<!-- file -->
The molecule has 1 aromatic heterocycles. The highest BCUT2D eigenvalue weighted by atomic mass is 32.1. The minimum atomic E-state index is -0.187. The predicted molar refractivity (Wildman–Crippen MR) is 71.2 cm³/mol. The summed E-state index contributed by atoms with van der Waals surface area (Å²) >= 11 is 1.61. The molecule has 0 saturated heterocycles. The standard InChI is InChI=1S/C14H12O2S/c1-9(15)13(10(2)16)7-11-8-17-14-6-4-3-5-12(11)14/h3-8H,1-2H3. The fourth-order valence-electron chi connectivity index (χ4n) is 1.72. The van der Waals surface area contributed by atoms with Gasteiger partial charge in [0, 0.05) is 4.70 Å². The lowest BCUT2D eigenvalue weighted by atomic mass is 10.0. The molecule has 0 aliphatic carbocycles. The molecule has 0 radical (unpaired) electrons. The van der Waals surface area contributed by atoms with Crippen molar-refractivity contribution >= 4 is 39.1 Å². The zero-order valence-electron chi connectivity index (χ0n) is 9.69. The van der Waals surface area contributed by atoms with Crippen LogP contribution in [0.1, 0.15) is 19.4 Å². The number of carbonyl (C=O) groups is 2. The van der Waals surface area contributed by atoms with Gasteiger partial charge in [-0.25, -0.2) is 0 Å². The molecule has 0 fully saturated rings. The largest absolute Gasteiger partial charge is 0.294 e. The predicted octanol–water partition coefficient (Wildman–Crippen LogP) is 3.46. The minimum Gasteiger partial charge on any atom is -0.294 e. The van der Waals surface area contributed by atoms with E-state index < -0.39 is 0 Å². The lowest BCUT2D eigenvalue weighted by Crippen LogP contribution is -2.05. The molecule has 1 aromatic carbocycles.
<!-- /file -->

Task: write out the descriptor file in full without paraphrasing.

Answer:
The molecule has 1 aromatic heterocycles. The highest BCUT2D eigenvalue weighted by atomic mass is 32.1. The minimum atomic E-state index is -0.187. The predicted molar refractivity (Wildman–Crippen MR) is 71.2 cm³/mol. The summed E-state index contributed by atoms with van der Waals surface area (Å²) >= 11 is 1.61. The molecule has 0 saturated heterocycles. The standard InChI is InChI=1S/C14H12O2S/c1-9(15)13(10(2)16)7-11-8-17-14-6-4-3-5-12(11)14/h3-8H,1-2H3. The fourth-order valence-electron chi connectivity index (χ4n) is 1.72. The van der Waals surface area contributed by atoms with Gasteiger partial charge in [0, 0.05) is 4.70 Å². The lowest BCUT2D eigenvalue weighted by atomic mass is 10.0. The molecule has 0 aliphatic carbocycles. The molecule has 0 radical (unpaired) electrons. The van der Waals surface area contributed by atoms with Crippen molar-refractivity contribution >= 4 is 39.1 Å². The zero-order valence-electron chi connectivity index (χ0n) is 9.69. The van der Waals surface area contributed by atoms with Crippen LogP contribution in [0.1, 0.15) is 19.4 Å². The number of carbonyl (C=O) groups is 2. The van der Waals surface area contributed by atoms with Gasteiger partial charge in [-0.25, -0.2) is 0 Å². The molecule has 0 fully saturated rings. The largest absolute Gasteiger partial charge is 0.294 e. The predicted octanol–water partition coefficient (Wildman–Crippen LogP) is 3.46. The minimum Gasteiger partial charge on any atom is -0.294 e. The van der Waals surface area contributed by atoms with E-state index < -0.39 is 0 Å². The lowest BCUT2D eigenvalue weighted by Crippen LogP contribution is -2.05. The molecule has 1 aromatic carbocycles.